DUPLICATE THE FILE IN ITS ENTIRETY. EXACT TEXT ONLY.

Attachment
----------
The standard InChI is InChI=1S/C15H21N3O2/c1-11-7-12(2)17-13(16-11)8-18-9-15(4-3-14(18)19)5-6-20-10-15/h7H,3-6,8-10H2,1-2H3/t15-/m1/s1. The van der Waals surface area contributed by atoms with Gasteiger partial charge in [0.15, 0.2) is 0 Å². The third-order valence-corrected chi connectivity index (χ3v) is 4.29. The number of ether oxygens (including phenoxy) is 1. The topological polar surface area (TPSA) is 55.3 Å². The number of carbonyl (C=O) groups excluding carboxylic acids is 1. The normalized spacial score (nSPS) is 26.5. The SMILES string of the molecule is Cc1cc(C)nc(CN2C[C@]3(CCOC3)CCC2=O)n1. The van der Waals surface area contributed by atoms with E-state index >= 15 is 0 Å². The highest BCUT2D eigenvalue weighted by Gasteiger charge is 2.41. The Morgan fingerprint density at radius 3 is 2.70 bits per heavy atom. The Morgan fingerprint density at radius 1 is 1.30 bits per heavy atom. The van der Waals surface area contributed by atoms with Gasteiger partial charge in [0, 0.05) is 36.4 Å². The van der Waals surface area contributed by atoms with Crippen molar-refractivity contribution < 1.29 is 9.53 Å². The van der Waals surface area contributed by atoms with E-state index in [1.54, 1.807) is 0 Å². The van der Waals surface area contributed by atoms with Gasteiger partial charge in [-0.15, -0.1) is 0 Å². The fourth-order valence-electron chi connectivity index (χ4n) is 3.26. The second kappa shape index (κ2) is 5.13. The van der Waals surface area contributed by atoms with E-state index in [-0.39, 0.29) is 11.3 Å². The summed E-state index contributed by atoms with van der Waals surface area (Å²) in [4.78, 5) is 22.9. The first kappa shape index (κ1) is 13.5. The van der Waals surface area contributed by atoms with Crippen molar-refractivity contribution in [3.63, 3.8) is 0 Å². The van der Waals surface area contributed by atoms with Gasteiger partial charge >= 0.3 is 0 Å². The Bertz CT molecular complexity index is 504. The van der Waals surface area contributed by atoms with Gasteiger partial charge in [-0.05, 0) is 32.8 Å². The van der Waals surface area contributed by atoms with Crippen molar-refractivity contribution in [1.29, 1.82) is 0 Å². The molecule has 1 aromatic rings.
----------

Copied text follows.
The standard InChI is InChI=1S/C15H21N3O2/c1-11-7-12(2)17-13(16-11)8-18-9-15(4-3-14(18)19)5-6-20-10-15/h7H,3-6,8-10H2,1-2H3/t15-/m1/s1. The van der Waals surface area contributed by atoms with Gasteiger partial charge in [0.15, 0.2) is 0 Å². The third-order valence-corrected chi connectivity index (χ3v) is 4.29. The number of ether oxygens (including phenoxy) is 1. The topological polar surface area (TPSA) is 55.3 Å². The number of carbonyl (C=O) groups excluding carboxylic acids is 1. The normalized spacial score (nSPS) is 26.5. The SMILES string of the molecule is Cc1cc(C)nc(CN2C[C@]3(CCOC3)CCC2=O)n1. The van der Waals surface area contributed by atoms with E-state index >= 15 is 0 Å². The highest BCUT2D eigenvalue weighted by Gasteiger charge is 2.41. The Morgan fingerprint density at radius 3 is 2.70 bits per heavy atom. The Morgan fingerprint density at radius 1 is 1.30 bits per heavy atom. The van der Waals surface area contributed by atoms with Gasteiger partial charge in [0, 0.05) is 36.4 Å². The van der Waals surface area contributed by atoms with Crippen molar-refractivity contribution < 1.29 is 9.53 Å². The van der Waals surface area contributed by atoms with E-state index in [1.54, 1.807) is 0 Å². The van der Waals surface area contributed by atoms with Gasteiger partial charge in [-0.15, -0.1) is 0 Å². The fourth-order valence-electron chi connectivity index (χ4n) is 3.26. The second kappa shape index (κ2) is 5.13. The van der Waals surface area contributed by atoms with E-state index in [-0.39, 0.29) is 11.3 Å². The summed E-state index contributed by atoms with van der Waals surface area (Å²) in [4.78, 5) is 22.9. The first kappa shape index (κ1) is 13.5. The van der Waals surface area contributed by atoms with Crippen molar-refractivity contribution in [3.63, 3.8) is 0 Å². The van der Waals surface area contributed by atoms with Gasteiger partial charge >= 0.3 is 0 Å². The Bertz CT molecular complexity index is 504. The van der Waals surface area contributed by atoms with Gasteiger partial charge in [-0.05, 0) is 32.8 Å². The van der Waals surface area contributed by atoms with Crippen molar-refractivity contribution in [1.29, 1.82) is 0 Å². The molecule has 1 aromatic rings.